This is definitely Holland’s most famous cheese and it is also its biggest export, contributing to more than half of the country’s cheese production. Gouda gets its name from the Dutch town which is outside of Rotterdam and the flavor is very similar to Edam, with the exception that it is made from whole or part-skimmed cow’s milk. The creamier texture and yellow interior are due to the higher fat content. You can either eat Gouda fresh or aged. The vary in flavor is that when it is young, the flavor is sweet and fruity. When it is aged, it is more complex and cheddar-like. If you mature it for over 18 months, the cheese is coated in black wax while younger variations are covered in rinds of yellow wax. Gouda can be a delicious table cheese or a great addition to a wine pairing.
Even though this cheese is produced in some of Holland’s modernized dairy plants, the savory kind is still smoked using ancient brick ovens which are filled with smoldering hickory chips. A lot of cheese lovers will attest that the brick ovens make the smoky, brown rind the cheese’s best part. The cheese as a whole is creamy yellow colored and can be flavored with garlic or herbs. Smoked Gouda would definitely be an amazing addition to a cheese board.
Dutch Mimolette (Commissiekaas)
This creamy, hard cheese made from cow’s milk is bright orange with rough gritty skin. It might as well be an aged Edam colored with carrot juice. This cheese takes around 6-12 months to ripen and when young the texture is firm and oily. When it is aged, however, its colors turns into a deeper orange and the cheese texture becomes harder. Its aroma is fruity with a nutty flavor.
South Africa is a newcomer to the cheese industry compared to countries of Europe. In the past 10 years, the craft has significantly developed all over the South African countryside, attracting a bigger cheese-loving audience than ever.
The South African Cheese Trends
Sales of cheese increase about 1.8% each year as popularity grows. On the other hand, in South Africa, the sale of cheese is rising at almost double that, with the rate of 3% per annum. The reason for this is the changing lifestyles of the country.
Rather than dining in, a lot more consumers are dining outside of the home and enjoying cheeses as an ingredient in a number of dishes- an estimated 1,000 metric tons of South African Mozzarella is used on pizza in a month alone! With popular television food shows and cookbooks becoming more trendy, these only add to the reason why cheese is becoming a bigger part of the South African diet.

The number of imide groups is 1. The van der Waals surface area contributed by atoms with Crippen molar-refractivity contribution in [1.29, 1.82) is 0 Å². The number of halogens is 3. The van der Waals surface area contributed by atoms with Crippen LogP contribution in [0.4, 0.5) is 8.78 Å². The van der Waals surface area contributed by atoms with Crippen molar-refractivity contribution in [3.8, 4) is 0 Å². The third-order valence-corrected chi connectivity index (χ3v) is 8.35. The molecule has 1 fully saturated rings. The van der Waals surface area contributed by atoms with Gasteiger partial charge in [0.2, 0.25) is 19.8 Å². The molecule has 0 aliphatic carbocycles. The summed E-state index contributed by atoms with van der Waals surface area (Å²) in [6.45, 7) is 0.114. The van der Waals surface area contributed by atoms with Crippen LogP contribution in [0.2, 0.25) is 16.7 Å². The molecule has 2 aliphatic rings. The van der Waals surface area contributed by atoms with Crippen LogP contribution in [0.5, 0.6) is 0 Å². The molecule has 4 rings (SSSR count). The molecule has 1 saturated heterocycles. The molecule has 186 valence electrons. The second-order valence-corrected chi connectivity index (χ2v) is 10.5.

The Production Of South African Cheese
With the consumption of cheese in France being at 25kg per year and 9kg per year for Australia, New Zealand, and England, it is clear that South Africa only seems at the early stages of cheese production, being at only 1.9kg a year. However, this doesn’t mean to say that there isn’t a huge opportunity for growth.
Twelve big, modern cheese factories in South Africa currently produce about 65% of the country’s cheese. The rest of production takes place in small to medium shops. A lot of the cheese makers are located near the coastal areas where water is readily available and the weather is a lot better for production. More than half of the countries cheese is produced in the Western Cape, also known as the South African cheese province.
Varieties Of South African Cheese
Generally, South Africans have preferred the milder cheeses. The statistics show that of the 82,000 metric tons of cheese South Africa produces per year, 31% is Cheddar, and 20% is Gouda. Because of their versatility, cream cheese,, feta and mozzarella are also favored.
However, over the past 10 years of the cheese market growing and developing, new cheese making methods have introduced South African consumers to more flavorful cheese, French and artisan types in particular. As their palets adjust more to these new flavor profiles, the demand for specialty cheeses continues to rise.
South African cheese markets only carried a few fast selling cheese varieties in the past. However, today markets and delis are stocked with many varieties of blue-veined, brine-ripened, and specialty goat’s and sheep’s milk cheeses, similar to those made in France, Switzerland and Denmark.
To further the growing popularity, the first annual South African Cheese Festival was held in 2002, but today it is hailed of the countries premier food event where cheese makers get to introduce the new and exciting cheese types they have been developing. Some of the new South African varieties include Kwaito, Wookie, and Bokmakiri, which is a soft goat’s cheese covered with garlic and pepper.
The Cheese Exports Of South Africa
The uniqueness and quality of South African cheese have improved drastically that many cheese lovers think that the country needs to develop its own program for registering the designation of origin cheeses. The labeling would show genuine quality, tradition and local production of South African cheeses.
This might happen when South Africa becomes a true cheese exporting country. Currently, a limited number of South African cheese manufacturers have exported their cheese to the European Union under the EU/SA Free Trade Agreement. We will all just have to eagerly wait to enjoy the delicious cheese that South Africa has to offer, as they strive to overcome exporting hurdles.
With many European influences, the world down under is home to a huge array of delicious cheeses. The first cheese making in Australia and New Zealand began in around the 1700s when the first European settlers arrived. The variants they began to create in the beginning were Cheddar, English Cheshire and Leicester, the rest are favorites Aussie originals.
A new demand for continental-style cheeses flooded the nation when Italian and Greek migrants arrived. In today’s day, with Australia being rich in immigrants from all over the world, cheese makers locally produce cheeses from all corners of the world. The market is bursting with top-quality variations of Italian, Greek, English, and French cheese.